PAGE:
Coastal views over Seaness.

The ascent alongside Moorgill Beck felt much more difficult than it should have which was put down to a hot midday sun where we were sheltered from any breeze, although once onto open fell side the breeze came and so to did a little respite as the path slowly eased revealing that the summit was still quite a distance away but with a comfortable path underfoot and a warming sun overhead all we needed now was the sight a cloud free summit.

Anyone for a paddle?

It's a steady plod all the way towards the summit.
Once we had flanked Townend Knotts we got the news we had been waiting for, it appears the cloud has lifted but notably the higher we climbed the cooler it started to feel.

Views back over the Duddon Estuary towards Walney Island.

More fantastic coastal views.

Blackcombe Tarn.

We continued with our ascent passing two large families on their way down, one of which had group of young children with them who took great joy running down the fell side shouting at the tops of their voices, despite this it was noted how nice it was to see young children enjoying themselves out in the open instead of being stuck inside watching the telly.

We round the fellside and was presented with the final march towards the summit via a grassy hurdle from where we detoured to pay a visit to Blackcombe Tarn which had a real tranquil feel to it despite the crowds we had just passed.

The summit is just over our shoulder now, onwards and upwards as they say.

Buck Barrow and a distant Whitfell from Black Combe summit.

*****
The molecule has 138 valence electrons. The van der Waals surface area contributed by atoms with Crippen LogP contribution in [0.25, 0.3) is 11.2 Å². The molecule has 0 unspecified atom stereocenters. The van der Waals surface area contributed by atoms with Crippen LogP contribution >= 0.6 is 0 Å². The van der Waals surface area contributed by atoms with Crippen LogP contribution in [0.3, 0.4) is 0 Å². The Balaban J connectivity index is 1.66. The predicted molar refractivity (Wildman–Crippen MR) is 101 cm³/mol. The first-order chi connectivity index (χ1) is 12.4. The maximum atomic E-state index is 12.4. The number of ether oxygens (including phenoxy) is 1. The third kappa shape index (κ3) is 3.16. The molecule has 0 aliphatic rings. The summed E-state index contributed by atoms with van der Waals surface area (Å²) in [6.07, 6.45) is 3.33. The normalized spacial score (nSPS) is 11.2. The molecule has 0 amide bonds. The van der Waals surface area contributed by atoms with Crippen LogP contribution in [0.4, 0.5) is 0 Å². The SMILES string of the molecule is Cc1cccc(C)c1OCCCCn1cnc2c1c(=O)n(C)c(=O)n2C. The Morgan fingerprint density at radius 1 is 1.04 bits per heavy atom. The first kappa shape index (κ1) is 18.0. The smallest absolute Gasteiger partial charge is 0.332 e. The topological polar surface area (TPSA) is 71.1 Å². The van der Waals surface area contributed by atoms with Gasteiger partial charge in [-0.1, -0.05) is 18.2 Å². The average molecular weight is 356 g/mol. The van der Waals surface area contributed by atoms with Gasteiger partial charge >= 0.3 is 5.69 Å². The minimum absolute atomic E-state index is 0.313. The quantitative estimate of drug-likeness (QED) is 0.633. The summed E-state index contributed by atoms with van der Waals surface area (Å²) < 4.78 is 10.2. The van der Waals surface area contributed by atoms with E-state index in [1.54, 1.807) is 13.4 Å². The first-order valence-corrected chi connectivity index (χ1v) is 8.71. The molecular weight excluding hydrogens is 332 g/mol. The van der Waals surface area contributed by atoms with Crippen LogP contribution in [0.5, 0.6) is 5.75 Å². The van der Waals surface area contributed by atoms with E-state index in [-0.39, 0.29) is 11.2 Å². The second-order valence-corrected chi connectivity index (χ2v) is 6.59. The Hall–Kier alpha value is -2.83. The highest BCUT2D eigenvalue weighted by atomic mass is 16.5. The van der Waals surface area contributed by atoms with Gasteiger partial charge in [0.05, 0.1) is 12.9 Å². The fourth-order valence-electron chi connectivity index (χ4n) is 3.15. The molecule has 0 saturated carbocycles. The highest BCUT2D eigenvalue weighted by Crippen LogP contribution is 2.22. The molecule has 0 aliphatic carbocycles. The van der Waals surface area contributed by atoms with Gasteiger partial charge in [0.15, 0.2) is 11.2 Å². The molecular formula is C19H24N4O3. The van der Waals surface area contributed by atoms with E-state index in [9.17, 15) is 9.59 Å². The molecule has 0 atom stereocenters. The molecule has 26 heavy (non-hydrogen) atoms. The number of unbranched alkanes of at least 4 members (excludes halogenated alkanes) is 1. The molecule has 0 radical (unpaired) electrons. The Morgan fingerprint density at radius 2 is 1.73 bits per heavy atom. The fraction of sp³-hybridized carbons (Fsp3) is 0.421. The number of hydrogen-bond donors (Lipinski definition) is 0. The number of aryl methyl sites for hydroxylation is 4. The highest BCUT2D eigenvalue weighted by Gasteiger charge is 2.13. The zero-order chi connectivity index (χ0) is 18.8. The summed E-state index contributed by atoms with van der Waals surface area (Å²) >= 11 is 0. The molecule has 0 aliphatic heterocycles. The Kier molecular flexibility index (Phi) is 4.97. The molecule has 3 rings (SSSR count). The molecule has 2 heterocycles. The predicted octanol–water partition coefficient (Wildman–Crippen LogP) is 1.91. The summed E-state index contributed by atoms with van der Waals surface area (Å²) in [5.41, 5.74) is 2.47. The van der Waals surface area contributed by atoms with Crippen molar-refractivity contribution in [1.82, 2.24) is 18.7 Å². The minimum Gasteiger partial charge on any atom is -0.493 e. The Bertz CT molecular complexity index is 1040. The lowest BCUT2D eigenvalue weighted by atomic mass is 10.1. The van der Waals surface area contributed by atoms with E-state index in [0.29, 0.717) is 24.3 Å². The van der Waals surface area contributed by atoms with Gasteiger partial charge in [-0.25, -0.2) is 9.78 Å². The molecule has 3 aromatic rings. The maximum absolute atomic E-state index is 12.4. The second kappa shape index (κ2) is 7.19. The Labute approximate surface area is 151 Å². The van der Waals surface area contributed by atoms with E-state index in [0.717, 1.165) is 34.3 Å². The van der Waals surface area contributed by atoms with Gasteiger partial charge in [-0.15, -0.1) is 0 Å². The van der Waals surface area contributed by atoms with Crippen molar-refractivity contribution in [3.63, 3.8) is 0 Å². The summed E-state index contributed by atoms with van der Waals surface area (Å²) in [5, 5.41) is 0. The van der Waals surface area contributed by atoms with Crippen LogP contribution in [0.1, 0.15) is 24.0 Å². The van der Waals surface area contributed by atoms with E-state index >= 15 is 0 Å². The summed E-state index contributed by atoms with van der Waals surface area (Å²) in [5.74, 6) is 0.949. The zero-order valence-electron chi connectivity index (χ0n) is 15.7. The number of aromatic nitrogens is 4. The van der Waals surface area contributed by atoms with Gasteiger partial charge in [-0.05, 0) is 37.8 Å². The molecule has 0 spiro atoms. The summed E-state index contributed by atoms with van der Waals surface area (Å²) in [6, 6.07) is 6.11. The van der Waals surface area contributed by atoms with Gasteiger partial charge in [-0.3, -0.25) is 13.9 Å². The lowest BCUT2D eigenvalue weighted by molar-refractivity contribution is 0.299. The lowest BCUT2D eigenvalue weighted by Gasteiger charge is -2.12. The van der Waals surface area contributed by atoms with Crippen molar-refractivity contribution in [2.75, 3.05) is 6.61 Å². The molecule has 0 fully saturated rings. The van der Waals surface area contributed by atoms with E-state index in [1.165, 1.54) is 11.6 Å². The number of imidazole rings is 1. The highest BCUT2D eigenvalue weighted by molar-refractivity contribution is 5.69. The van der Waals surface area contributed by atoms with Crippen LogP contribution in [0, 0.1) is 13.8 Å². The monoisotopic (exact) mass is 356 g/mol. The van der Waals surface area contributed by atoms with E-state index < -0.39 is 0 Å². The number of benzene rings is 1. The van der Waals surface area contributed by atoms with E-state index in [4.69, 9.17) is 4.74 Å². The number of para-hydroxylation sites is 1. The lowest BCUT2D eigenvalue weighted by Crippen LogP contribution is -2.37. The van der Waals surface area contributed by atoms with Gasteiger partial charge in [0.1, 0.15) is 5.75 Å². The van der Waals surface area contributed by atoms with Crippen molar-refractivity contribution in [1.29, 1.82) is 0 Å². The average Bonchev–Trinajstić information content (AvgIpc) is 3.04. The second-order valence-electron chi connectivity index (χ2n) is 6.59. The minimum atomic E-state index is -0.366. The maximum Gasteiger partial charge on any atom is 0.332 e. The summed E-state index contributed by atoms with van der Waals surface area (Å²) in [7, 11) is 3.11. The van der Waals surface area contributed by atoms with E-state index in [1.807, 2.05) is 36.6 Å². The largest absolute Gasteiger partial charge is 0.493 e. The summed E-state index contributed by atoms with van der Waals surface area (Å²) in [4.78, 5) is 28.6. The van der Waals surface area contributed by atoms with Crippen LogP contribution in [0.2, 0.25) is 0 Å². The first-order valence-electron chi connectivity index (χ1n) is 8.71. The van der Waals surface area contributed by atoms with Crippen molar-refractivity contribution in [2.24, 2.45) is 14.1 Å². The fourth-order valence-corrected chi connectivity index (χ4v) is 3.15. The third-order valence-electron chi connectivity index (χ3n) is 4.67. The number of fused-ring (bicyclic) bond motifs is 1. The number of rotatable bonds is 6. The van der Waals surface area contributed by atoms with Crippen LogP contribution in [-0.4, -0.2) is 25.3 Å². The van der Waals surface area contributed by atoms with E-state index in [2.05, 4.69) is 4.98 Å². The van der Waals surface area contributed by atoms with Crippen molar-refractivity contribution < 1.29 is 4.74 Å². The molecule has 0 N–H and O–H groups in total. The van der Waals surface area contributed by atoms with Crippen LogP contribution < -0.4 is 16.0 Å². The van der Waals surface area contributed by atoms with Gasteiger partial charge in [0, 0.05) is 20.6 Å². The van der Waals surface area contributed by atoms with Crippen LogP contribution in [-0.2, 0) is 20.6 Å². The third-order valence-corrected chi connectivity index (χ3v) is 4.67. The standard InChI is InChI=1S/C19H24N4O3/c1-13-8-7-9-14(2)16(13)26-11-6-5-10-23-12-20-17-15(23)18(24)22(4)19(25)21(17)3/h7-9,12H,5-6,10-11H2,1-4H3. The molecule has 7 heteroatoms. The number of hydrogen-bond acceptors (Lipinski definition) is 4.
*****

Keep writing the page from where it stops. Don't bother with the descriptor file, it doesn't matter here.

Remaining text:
Black Combe summit shelter and Trig Point.
Having passed two ladies who we found out later are sisters we left the summit and made the short detour as Wainwright suggested towards the top of Blackcombe Screes where we might even break out lunch.

Views over Blackcombe Screes towards White Combe.

Having passed a fellow already eating lunch at the top of the screes we soon found a sheltered spot out of a now cooling breeze and broke out lunch while looking back on Buck Barrow and trodden ground. Our view over the Screes was fantastic as we watched the cloud shift silently from fell side to ridge then beyond.

"Where's your dinner David" I already ate it back in the car!

Views back along Hentoe Hill, Whitecombe Head and White Combe.
Time to head back over the summit now which we found completely deserted.

Descending Black Combe.
Now out of the summit breeze we could roll sleeves back up again and enjoy our descent under a warm afternoon sun.

Distant wind farm.

The Whicham Valley.
It was great to see more people young and old heading up towards the summit which can only mean one thing, there's still plenty of daylight left even if you feel like a dawdle or if like some, just want to spend time with a loved one taking in the views from the path. Hi's are shared before passing Townend Knotts from where our steep descent via Moorgill Beck brings two fantastic walks to a close, but if the day couldn't have got any better before we pass through Kirkbank Farm were David meets two fans of Walkthefells who we had first seen back at Black Combe summit which brought a fantastic end to an already fantastic day.

Stained glass window, St Mary's Church.

Back to top